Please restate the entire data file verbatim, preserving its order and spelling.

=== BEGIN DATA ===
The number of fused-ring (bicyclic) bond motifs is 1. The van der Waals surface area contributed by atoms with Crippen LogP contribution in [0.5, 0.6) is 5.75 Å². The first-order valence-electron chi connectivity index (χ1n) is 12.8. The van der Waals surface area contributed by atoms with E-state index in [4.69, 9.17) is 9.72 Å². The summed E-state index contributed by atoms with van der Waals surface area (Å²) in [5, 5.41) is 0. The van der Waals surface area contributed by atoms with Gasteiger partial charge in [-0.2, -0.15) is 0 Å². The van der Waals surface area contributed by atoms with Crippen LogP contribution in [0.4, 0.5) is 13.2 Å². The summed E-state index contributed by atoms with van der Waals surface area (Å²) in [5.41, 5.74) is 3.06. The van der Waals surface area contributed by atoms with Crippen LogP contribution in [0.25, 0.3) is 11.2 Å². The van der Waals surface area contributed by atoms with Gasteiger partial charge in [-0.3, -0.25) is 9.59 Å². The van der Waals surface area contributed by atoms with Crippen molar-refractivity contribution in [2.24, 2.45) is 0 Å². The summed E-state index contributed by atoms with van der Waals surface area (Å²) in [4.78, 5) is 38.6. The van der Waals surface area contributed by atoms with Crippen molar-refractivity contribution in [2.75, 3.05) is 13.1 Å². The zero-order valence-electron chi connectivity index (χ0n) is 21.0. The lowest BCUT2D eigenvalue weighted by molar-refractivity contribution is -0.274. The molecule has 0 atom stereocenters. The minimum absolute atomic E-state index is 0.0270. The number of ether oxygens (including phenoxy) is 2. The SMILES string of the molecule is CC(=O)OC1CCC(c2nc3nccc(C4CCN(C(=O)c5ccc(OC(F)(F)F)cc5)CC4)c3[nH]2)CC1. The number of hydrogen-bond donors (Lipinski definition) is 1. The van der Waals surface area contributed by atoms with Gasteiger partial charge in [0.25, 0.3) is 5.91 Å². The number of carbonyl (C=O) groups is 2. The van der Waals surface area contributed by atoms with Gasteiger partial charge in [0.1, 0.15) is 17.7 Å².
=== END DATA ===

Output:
The number of fused-ring (bicyclic) bond motifs is 1. The van der Waals surface area contributed by atoms with Crippen LogP contribution in [0.5, 0.6) is 5.75 Å². The first-order valence-electron chi connectivity index (χ1n) is 12.8. The van der Waals surface area contributed by atoms with E-state index in [4.69, 9.17) is 9.72 Å². The summed E-state index contributed by atoms with van der Waals surface area (Å²) in [5, 5.41) is 0. The van der Waals surface area contributed by atoms with Gasteiger partial charge in [-0.2, -0.15) is 0 Å². The van der Waals surface area contributed by atoms with Crippen LogP contribution in [0.4, 0.5) is 13.2 Å². The summed E-state index contributed by atoms with van der Waals surface area (Å²) in [5.41, 5.74) is 3.06. The van der Waals surface area contributed by atoms with Crippen LogP contribution in [0.25, 0.3) is 11.2 Å². The van der Waals surface area contributed by atoms with Gasteiger partial charge in [-0.3, -0.25) is 9.59 Å². The van der Waals surface area contributed by atoms with Crippen molar-refractivity contribution in [2.24, 2.45) is 0 Å². The summed E-state index contributed by atoms with van der Waals surface area (Å²) in [4.78, 5) is 38.6. The van der Waals surface area contributed by atoms with Crippen molar-refractivity contribution in [2.75, 3.05) is 13.1 Å². The zero-order valence-electron chi connectivity index (χ0n) is 21.0. The lowest BCUT2D eigenvalue weighted by molar-refractivity contribution is -0.274. The molecule has 0 atom stereocenters. The minimum absolute atomic E-state index is 0.0270. The number of ether oxygens (including phenoxy) is 2. The SMILES string of the molecule is CC(=O)OC1CCC(c2nc3nccc(C4CCN(C(=O)c5ccc(OC(F)(F)F)cc5)CC4)c3[nH]2)CC1. The number of hydrogen-bond donors (Lipinski definition) is 1. The van der Waals surface area contributed by atoms with Gasteiger partial charge in [0.25, 0.3) is 5.91 Å². The number of carbonyl (C=O) groups is 2. The van der Waals surface area contributed by atoms with Gasteiger partial charge in [0.1, 0.15) is 17.7 Å².